A Third-Generation Survivor of Nuclear Testing in Semipalatinsk, Kazakhstan, Speaks Out | Interview with Dmitriy Vesselov
The Semipalatinsk Test Site, the Soviet Union’s largest nuclear weapons testing location, known as the “Polygon,” spanned 18,000 square kilometers in northeastern Kazakhstan. Over a 40-year period up to 1989, this site bore witness to over 450 nuclear tests. The aftermath is believed to have adversely affected the health of over 1.5 million individuals, many of whom suffer to this day. After Kazakhstan gained independence in 1991, the country abandoned its Soviet-era nuclear weapons and has since made diplomatic efforts towards nuclear disarmament and non-proliferation. Kazakhstan ratified the Treaty on Prohibition of Nuclear Weapons (TPNW) in 2019, and has been elected as chair for the TPNW’s Third Meeting of States Parties in 2024.
A documentary, “I Want To Live On: The Untold Stories of the Polygon,” featuring the testimonies of survivors of nuclear testing in Kazakhstan has been produced by the Center for International Security and Policy (CISP), an NGO based in Kazakhstan, with the support of the Soka Gakkai International (SGI).
The Seikyo Shimbun interviewed Dmitriy Vesselov, one of the people interviewed in the documentary, who suffers from myriad health issues as a third-generation nuclear-testing survivor and tirelessly campaigns to enlighten the global community about the horrors of nuclear weapons.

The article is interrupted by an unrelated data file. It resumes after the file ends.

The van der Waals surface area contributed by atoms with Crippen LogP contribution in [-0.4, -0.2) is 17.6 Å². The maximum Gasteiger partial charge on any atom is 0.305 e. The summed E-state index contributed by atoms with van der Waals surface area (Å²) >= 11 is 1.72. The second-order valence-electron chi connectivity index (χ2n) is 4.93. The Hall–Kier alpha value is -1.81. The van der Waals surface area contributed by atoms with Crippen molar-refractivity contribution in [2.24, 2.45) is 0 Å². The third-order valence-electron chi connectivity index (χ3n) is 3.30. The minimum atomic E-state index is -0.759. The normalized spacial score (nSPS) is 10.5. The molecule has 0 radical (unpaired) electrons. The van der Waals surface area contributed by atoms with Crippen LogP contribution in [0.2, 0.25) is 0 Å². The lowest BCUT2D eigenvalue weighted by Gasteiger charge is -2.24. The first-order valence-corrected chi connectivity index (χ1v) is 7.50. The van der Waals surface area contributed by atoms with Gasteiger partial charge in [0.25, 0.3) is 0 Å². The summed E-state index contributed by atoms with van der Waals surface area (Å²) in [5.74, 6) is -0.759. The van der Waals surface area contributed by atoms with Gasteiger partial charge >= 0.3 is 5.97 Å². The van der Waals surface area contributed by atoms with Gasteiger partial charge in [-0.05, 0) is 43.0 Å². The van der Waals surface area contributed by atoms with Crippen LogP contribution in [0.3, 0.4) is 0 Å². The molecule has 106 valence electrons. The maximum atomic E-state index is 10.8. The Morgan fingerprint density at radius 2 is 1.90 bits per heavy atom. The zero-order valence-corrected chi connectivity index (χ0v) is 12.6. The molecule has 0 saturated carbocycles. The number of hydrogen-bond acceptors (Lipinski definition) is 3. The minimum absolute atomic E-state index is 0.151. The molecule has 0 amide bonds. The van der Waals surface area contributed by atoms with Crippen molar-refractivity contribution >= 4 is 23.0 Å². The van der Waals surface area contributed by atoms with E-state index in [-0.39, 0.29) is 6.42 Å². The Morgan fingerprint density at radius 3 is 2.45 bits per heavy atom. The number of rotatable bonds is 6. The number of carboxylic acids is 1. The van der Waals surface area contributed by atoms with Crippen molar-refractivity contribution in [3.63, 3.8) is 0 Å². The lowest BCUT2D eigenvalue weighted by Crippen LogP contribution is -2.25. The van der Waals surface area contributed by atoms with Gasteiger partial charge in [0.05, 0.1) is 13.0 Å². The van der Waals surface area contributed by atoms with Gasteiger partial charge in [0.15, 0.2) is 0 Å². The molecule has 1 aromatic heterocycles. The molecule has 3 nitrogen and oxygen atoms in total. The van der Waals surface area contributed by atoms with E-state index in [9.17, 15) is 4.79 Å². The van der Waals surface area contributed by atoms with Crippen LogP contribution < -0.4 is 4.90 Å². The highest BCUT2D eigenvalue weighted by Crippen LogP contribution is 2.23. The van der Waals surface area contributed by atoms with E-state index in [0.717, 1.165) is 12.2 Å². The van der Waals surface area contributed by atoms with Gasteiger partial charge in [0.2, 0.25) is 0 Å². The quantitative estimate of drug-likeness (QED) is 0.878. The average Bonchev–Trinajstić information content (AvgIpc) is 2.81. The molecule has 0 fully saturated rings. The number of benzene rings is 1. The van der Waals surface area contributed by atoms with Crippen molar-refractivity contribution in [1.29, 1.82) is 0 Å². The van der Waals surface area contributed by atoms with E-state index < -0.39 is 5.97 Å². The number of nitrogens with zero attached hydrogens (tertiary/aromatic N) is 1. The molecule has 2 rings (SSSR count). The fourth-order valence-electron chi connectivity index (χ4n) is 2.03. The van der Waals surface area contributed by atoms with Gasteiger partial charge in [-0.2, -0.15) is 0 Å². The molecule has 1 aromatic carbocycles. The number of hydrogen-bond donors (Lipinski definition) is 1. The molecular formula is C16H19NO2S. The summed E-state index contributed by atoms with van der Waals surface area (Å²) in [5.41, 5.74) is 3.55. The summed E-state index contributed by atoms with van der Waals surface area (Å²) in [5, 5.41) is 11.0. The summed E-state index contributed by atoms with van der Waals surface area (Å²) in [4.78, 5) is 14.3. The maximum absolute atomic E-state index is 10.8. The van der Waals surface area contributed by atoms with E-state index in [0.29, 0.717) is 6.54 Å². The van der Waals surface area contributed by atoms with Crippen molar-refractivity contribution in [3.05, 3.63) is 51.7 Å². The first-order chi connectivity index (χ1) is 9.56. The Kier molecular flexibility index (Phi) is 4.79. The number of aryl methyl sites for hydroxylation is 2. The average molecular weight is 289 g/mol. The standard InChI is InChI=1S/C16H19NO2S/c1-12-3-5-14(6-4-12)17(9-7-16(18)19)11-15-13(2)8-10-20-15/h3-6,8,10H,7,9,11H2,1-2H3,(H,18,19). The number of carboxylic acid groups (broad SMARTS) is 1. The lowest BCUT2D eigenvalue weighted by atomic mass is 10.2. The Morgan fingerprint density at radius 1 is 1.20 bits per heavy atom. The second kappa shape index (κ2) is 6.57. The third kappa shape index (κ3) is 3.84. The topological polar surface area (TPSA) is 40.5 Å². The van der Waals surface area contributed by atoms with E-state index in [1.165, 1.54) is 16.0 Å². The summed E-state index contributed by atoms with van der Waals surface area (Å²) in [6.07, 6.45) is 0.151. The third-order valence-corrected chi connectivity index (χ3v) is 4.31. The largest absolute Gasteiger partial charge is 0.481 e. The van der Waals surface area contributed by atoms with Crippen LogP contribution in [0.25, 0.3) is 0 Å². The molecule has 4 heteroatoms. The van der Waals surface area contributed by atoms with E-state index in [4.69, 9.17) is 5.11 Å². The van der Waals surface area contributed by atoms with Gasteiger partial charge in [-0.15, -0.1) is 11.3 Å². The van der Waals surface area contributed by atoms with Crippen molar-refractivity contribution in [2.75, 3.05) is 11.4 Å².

Please describe the environment you were raised in.
I was born in 1976 in Semipalatinsk, roughly 100 kilometers from the nuclear testing site. Before the nuclear tests began, my grandfather moved to Semipalatinsk, and my grandmother and mother were also born and raised there.
I hear you are confronting several health challenges.
That’s correct. I suffer from a genetic disorder called cleidocranial dysostosis. Due to this condition, I more or less completely lack collarbones and have experienced abnormal development in my skull. My arms, shoulders and chest are not anchored by collarbones, which constrains the movement of my arms and hands. It’s difficult for me to reach high places, and lifting my arms up high is nearly impossible. Whenever I try to carry heavy objects, my arm sags, causing pain in my muscles and ligaments. My condition has worsened in recent years. At times, I have to cradle my arm as if it’s fractured, using my shoulder bag strap for support. Furthermore, because my cervical spine is not stable, if I stay upright for a long time, my blood vessels get compressed, and I have to lie down. I can only remain standing for 4–6 hours at most. These health issues have inevitably impacted my work. I have worked as a taxi driver for many years, but lately I haven’t been feeling good and have had to take many days off.
In 2015, you were recognized as a victim of nuclear exposure in Kazakhstan.
Yes, I once asked the doctors, “Will this disease be passed on to my children?” Sadly, no one could give me a clear answer.
I therefore chose not to have children. Being deprived of the joy of becoming a father was perhaps the greatest pain and sorrow of my life—a pain that no compensation could ever remedy.